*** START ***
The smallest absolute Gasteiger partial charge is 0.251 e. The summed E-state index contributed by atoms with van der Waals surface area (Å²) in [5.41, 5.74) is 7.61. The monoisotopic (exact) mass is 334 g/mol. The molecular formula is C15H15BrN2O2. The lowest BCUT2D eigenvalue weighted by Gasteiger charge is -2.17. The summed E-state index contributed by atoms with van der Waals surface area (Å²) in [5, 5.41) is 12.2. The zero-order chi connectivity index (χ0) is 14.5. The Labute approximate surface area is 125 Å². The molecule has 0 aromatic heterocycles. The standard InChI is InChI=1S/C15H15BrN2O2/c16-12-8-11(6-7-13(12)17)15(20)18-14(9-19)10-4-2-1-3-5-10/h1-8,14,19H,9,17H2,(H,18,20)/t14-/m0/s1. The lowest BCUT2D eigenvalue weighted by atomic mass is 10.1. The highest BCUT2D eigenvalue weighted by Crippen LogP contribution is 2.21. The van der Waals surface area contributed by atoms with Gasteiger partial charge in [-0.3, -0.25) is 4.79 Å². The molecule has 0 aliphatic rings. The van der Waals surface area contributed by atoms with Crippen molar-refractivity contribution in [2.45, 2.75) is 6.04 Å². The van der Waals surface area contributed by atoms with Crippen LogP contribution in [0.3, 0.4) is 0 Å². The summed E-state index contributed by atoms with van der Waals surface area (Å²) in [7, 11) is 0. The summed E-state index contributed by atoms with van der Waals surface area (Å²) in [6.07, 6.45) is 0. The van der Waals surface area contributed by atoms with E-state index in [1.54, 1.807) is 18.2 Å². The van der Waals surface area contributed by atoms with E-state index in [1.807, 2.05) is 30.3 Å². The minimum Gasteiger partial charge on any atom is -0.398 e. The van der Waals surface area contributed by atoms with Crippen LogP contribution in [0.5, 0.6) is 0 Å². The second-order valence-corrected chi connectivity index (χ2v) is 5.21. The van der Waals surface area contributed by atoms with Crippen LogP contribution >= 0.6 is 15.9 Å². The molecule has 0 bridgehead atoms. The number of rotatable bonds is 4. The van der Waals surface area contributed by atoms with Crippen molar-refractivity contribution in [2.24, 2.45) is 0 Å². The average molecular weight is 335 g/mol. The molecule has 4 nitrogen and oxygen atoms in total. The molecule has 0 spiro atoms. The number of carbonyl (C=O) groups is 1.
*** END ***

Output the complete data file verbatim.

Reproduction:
The smallest absolute Gasteiger partial charge is 0.251 e. The summed E-state index contributed by atoms with van der Waals surface area (Å²) in [5.41, 5.74) is 7.61. The monoisotopic (exact) mass is 334 g/mol. The molecular formula is C15H15BrN2O2. The lowest BCUT2D eigenvalue weighted by Gasteiger charge is -2.17. The summed E-state index contributed by atoms with van der Waals surface area (Å²) in [5, 5.41) is 12.2. The zero-order chi connectivity index (χ0) is 14.5. The Labute approximate surface area is 125 Å². The molecule has 0 aromatic heterocycles. The standard InChI is InChI=1S/C15H15BrN2O2/c16-12-8-11(6-7-13(12)17)15(20)18-14(9-19)10-4-2-1-3-5-10/h1-8,14,19H,9,17H2,(H,18,20)/t14-/m0/s1. The lowest BCUT2D eigenvalue weighted by atomic mass is 10.1. The highest BCUT2D eigenvalue weighted by Crippen LogP contribution is 2.21. The van der Waals surface area contributed by atoms with Gasteiger partial charge in [-0.3, -0.25) is 4.79 Å². The molecule has 0 aliphatic rings. The van der Waals surface area contributed by atoms with Crippen molar-refractivity contribution in [2.45, 2.75) is 6.04 Å². The van der Waals surface area contributed by atoms with Crippen LogP contribution in [0.3, 0.4) is 0 Å². The summed E-state index contributed by atoms with van der Waals surface area (Å²) in [7, 11) is 0. The summed E-state index contributed by atoms with van der Waals surface area (Å²) in [6.07, 6.45) is 0. The van der Waals surface area contributed by atoms with E-state index in [1.54, 1.807) is 18.2 Å². The van der Waals surface area contributed by atoms with E-state index in [1.807, 2.05) is 30.3 Å². The minimum Gasteiger partial charge on any atom is -0.398 e. The van der Waals surface area contributed by atoms with Crippen LogP contribution in [0.5, 0.6) is 0 Å². The second-order valence-corrected chi connectivity index (χ2v) is 5.21. The van der Waals surface area contributed by atoms with Crippen LogP contribution >= 0.6 is 15.9 Å². The molecule has 0 bridgehead atoms. The number of rotatable bonds is 4. The van der Waals surface area contributed by atoms with Crippen molar-refractivity contribution in [2.24, 2.45) is 0 Å². The average molecular weight is 335 g/mol. The molecule has 4 nitrogen and oxygen atoms in total. The molecule has 0 spiro atoms. The number of carbonyl (C=O) groups is 1.